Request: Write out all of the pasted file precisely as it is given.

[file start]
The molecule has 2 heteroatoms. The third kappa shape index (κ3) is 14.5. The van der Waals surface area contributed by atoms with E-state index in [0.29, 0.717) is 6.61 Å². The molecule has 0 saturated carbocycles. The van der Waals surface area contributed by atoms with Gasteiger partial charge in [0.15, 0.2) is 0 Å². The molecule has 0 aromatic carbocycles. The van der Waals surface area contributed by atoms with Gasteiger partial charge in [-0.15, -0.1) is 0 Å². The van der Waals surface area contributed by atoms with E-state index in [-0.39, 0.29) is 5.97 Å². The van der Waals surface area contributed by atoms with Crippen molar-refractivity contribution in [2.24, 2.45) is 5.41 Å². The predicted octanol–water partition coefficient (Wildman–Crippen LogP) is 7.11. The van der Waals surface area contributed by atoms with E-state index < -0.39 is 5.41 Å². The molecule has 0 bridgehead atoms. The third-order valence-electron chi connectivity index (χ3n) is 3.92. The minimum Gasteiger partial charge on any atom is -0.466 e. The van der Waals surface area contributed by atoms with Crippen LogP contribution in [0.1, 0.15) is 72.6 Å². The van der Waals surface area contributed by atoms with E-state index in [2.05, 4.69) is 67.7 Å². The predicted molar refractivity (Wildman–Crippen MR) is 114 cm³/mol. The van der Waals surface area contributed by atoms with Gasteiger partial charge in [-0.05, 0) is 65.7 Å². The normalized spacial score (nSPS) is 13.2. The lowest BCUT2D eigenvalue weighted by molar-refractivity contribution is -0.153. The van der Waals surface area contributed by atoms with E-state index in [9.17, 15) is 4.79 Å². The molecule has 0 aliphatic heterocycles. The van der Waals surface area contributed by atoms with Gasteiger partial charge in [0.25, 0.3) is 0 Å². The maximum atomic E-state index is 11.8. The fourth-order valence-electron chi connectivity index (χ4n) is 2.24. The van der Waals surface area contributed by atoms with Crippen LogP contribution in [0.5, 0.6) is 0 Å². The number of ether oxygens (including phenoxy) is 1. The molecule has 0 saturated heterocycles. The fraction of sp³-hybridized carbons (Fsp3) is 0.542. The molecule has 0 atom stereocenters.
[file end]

The molecule has 2 heteroatoms. The third kappa shape index (κ3) is 14.5. The van der Waals surface area contributed by atoms with E-state index in [0.29, 0.717) is 6.61 Å². The molecule has 0 saturated carbocycles. The van der Waals surface area contributed by atoms with Gasteiger partial charge in [0.15, 0.2) is 0 Å². The molecule has 0 aromatic carbocycles. The van der Waals surface area contributed by atoms with Gasteiger partial charge in [-0.15, -0.1) is 0 Å². The van der Waals surface area contributed by atoms with E-state index in [-0.39, 0.29) is 5.97 Å². The van der Waals surface area contributed by atoms with Crippen molar-refractivity contribution in [2.24, 2.45) is 5.41 Å². The predicted octanol–water partition coefficient (Wildman–Crippen LogP) is 7.11. The van der Waals surface area contributed by atoms with E-state index < -0.39 is 5.41 Å². The molecule has 0 bridgehead atoms. The third-order valence-electron chi connectivity index (χ3n) is 3.92. The minimum Gasteiger partial charge on any atom is -0.466 e. The van der Waals surface area contributed by atoms with Crippen LogP contribution in [0.1, 0.15) is 72.6 Å². The van der Waals surface area contributed by atoms with E-state index in [2.05, 4.69) is 67.7 Å². The predicted molar refractivity (Wildman–Crippen MR) is 114 cm³/mol. The van der Waals surface area contributed by atoms with Gasteiger partial charge in [-0.05, 0) is 65.7 Å². The normalized spacial score (nSPS) is 13.2. The lowest BCUT2D eigenvalue weighted by molar-refractivity contribution is -0.153. The van der Waals surface area contributed by atoms with E-state index in [9.17, 15) is 4.79 Å². The molecule has 0 aliphatic heterocycles. The van der Waals surface area contributed by atoms with Gasteiger partial charge in [0.25, 0.3) is 0 Å². The maximum atomic E-state index is 11.8. The fourth-order valence-electron chi connectivity index (χ4n) is 2.24. The van der Waals surface area contributed by atoms with Crippen LogP contribution in [0.5, 0.6) is 0 Å². The number of ether oxygens (including phenoxy) is 1. The molecule has 0 saturated heterocycles. The fraction of sp³-hybridized carbons (Fsp3) is 0.542. The molecule has 0 atom stereocenters.